“Exercise pilot is successful for rheumatoid arthritis

People with rheumatoid arthritis (RA) in Portsmouth reaped the benefits from an exercise pilot, which was the first of its kind in the UK.

Volunteers took part in a 10-week programme to get exercising in the local area. They had tried various activities, including yoga, tai chi, walking and circuit-based exercises.

‘Appropriate, regular exercise is very important for people with rheumatoid arthritis, even when they are experiencing a flare of their symptoms,’ said Colin Beevor, matron and service manager of musculoskeletal outpatient department services at Queen Alexandra Hospital, where the pilot was launched. ‘Being more active helps to control joint swelling and ultimately can reduce the pain, stiffness and fatigue a patient may experience.’

Rather than hospital-based exercise, local facilities were used to encourage participants to become accustomed to working out in a familiar environment. By learning the basics of a variety of activities, participants were also able to discover which forms of exercise they enjoyed the most, with a view to continuing with the exercise after the pilot ended.

Around 700,000 people in the UK have RA, and while many recognise the importance and benefit of exercise for their condition, obstacles such as the prohibitive cost of classes or feeling stigmatised or embarrassed in group classes can stop people with RA regularly exercising.

Local firms such as private gyms and sports centres are now being encouraged to offer discounts to people with RA to enable the participants of the pilot to continue their exercise programme….”

The pilot, run by Portsmouth Hospitals NHS Trust, Solent Healthcare and UCB Pharma Ltd, received positive feedback from participants. http://www.arthritiscare.org.uk/NewsRoom/Latestnewsstories/Exercisepilotissuccessfulforrheumatoidarthritis

More later…thanks for listening… Sharon O’Hara

Arthritis Folks Move On

Supervised exercise for Rheumatoid Arthritis patients can show dramatic improvement in their quality of life, according to a recent study presented in Copenhagen at the Annual Congress of the European League Against Rheumatism. ScienceDaily reported the announcement, June 23, 2009.

Led by Dr. Miguel Souse of Instituto Portugues de Phematology in Lisbon, Portugal, the three-month study revealed, “”When joints are stiff and painful, proactively taking exercise might seem undesirable for people with RA. However, our study has demonstrated that regular and supervised moderate aerobic workouts and strengthening exercises may be extremely beneficial for both a patient’s physical and mental health, with a corresponding effect on quality of life. The challenge for physicians is to provide suitable motivation and reassurance to their RA patients in order that they initiate and stick with such a programme.”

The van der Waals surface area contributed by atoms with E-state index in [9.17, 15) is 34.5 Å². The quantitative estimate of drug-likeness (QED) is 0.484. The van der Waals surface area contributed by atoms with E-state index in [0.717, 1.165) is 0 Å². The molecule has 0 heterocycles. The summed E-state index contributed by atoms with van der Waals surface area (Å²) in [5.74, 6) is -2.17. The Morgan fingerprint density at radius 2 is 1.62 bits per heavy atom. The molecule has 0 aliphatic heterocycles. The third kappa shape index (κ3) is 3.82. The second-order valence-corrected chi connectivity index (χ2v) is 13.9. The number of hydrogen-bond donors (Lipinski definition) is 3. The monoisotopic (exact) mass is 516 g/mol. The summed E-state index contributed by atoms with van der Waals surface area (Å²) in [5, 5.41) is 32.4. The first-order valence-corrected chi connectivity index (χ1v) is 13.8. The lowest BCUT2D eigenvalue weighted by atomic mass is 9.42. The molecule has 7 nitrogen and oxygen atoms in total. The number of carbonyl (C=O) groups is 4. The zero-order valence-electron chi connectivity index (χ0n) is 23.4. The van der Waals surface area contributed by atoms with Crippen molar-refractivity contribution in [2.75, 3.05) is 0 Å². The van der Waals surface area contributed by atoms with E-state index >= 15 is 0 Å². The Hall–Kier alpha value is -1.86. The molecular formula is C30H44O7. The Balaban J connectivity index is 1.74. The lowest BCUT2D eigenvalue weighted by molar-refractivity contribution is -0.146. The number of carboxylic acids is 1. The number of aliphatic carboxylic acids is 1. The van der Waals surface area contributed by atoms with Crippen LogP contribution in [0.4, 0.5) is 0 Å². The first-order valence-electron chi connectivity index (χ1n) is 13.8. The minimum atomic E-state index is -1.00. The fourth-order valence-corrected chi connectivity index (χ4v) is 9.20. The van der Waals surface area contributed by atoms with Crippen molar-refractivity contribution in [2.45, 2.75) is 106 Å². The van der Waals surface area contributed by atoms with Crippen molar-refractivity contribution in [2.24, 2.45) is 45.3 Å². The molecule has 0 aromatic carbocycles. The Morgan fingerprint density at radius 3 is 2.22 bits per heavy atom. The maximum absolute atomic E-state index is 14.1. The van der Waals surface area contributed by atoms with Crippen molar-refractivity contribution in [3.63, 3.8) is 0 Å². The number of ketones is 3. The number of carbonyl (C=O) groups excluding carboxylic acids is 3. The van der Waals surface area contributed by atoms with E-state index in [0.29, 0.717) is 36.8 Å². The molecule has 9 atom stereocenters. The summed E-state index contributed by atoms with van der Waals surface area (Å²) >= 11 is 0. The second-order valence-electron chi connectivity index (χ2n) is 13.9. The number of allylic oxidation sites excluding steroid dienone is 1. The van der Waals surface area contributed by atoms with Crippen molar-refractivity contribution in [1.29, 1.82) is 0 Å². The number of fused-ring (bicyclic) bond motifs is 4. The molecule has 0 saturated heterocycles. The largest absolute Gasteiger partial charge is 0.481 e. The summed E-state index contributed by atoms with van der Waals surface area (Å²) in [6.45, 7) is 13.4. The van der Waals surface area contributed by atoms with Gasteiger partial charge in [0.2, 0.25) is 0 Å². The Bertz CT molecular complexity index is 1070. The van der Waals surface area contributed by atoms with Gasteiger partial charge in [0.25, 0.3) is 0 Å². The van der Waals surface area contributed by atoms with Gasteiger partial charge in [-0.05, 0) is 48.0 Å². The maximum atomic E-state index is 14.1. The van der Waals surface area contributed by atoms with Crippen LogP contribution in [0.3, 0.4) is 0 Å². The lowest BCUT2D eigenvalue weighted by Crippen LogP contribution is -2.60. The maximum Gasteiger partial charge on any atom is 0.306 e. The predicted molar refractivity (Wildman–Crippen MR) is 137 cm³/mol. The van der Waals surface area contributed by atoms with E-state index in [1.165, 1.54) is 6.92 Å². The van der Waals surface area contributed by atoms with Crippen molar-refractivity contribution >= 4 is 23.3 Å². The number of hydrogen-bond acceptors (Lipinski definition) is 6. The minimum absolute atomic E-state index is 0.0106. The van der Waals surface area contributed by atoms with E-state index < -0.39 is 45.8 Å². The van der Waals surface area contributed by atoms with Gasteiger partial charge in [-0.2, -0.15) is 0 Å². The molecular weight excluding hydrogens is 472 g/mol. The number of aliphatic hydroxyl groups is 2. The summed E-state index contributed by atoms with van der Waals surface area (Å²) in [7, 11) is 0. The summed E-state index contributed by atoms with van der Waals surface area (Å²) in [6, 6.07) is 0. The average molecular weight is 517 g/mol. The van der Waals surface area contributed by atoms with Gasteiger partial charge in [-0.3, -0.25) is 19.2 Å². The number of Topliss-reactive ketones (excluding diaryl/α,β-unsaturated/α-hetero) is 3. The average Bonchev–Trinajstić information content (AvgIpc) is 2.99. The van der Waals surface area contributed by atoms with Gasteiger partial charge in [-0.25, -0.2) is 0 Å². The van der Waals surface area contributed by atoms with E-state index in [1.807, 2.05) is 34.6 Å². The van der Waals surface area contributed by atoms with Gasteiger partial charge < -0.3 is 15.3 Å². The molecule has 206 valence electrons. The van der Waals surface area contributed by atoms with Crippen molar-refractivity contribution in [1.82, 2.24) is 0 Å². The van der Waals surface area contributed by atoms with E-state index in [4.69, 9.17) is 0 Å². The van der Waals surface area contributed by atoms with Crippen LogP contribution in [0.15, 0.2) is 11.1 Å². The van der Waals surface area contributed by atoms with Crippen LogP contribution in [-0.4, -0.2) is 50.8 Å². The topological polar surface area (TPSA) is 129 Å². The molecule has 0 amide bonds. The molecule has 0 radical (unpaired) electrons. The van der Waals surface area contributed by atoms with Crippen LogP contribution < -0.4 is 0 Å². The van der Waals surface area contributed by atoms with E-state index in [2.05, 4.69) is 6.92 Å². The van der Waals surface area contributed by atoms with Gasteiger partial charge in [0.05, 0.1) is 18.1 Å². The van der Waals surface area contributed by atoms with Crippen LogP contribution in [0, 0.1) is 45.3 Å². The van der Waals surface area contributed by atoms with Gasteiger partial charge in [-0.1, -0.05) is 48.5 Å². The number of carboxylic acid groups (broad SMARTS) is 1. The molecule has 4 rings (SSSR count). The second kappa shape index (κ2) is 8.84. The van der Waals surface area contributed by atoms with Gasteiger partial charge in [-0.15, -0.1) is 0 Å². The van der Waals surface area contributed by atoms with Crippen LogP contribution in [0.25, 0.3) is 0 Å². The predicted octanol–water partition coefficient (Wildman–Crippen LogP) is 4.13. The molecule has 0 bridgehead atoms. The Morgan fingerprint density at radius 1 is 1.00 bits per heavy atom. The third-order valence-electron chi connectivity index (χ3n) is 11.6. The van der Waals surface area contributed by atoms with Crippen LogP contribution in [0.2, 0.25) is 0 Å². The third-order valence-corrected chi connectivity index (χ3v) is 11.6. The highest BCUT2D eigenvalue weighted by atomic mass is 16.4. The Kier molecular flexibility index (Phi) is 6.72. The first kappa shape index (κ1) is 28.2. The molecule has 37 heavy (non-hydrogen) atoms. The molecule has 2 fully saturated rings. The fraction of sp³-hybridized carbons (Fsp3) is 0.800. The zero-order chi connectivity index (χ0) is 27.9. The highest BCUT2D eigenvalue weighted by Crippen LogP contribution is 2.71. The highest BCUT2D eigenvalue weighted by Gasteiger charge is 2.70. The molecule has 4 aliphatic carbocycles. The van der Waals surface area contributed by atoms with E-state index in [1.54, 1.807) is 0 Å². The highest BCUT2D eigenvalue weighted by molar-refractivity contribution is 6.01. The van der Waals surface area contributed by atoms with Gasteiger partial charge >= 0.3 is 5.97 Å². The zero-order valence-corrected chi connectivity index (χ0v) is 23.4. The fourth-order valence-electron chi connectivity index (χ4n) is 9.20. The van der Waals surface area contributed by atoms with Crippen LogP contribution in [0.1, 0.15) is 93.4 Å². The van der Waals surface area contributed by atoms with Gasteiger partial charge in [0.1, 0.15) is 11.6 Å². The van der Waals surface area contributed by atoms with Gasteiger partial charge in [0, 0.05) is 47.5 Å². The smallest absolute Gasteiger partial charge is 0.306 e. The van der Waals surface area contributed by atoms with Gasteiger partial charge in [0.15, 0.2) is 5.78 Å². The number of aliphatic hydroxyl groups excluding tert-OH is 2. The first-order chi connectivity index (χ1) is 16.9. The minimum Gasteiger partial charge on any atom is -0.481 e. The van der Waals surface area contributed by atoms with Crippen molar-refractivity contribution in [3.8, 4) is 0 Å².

If regular bone on bone hip joints react the same as RA, it is easy to be reluctant IF the patient is worried the bones will get ground down further.

What do the bone doctors think and who leads such ‘supervised exercise’ here in Kitsap County – anyone?

The percentages of reported improvement are dramatic… such as 55% improvement in the “sit and stand test * 62% patients reported less need for steroid use * 33% improvement in daily physical functioning, such as dressing and walking. * 40% improvement in the Depression Anxiety Stress Scales is significant.

The study patients worked out three times a week for 50 -60 minutes of aerobic and strengthening exercises for three months.

I have many questions to ask at the annual Arthritis Foundation Conference next month – free to the public.

The Free Public Symposium, “Taking control of Arthritis Together” is Thursday, July 23, 2009 from 08:30 am to 12:30 pm at the Shoreline Conference Center, 18560 1st Ave. NE, Shoreline, WA.

The program includes a free osteoporosis screening by the Washington Osteoporosis Coalition and includes such notables as:

Basia Belza, PhD. RN – Aljova Endowed Professor in Aging University of Washington School of Nursing.
Julie L Carkin, MD – The Seattle Arthritis Clinic Director, Osteoporosis Services Northwest Hospital
Larry Wienkers, PharmD
Sue Romanick, MD – Rheumatologist, Private Practice
Jane Hoyt Buckner, MD – Associate Member Director, Translational Research Benaroya Research Institute
Diane Sowinski – Patient Advocate, Personal Trainer & Arthritis Veteran
Angelika Burns – Personal Trainer, Will Tree Fitness Wellness Coordinator, Bayview Wellness Center

If anyone is interested in carpooling or needs a ride, let me know.

Pre-Registration is required.
Contact Annie Rehn at (800) 746-1821 ext. 101 or arehn@arthritis.org
Have a great week – more later.– keep moving.… Sharon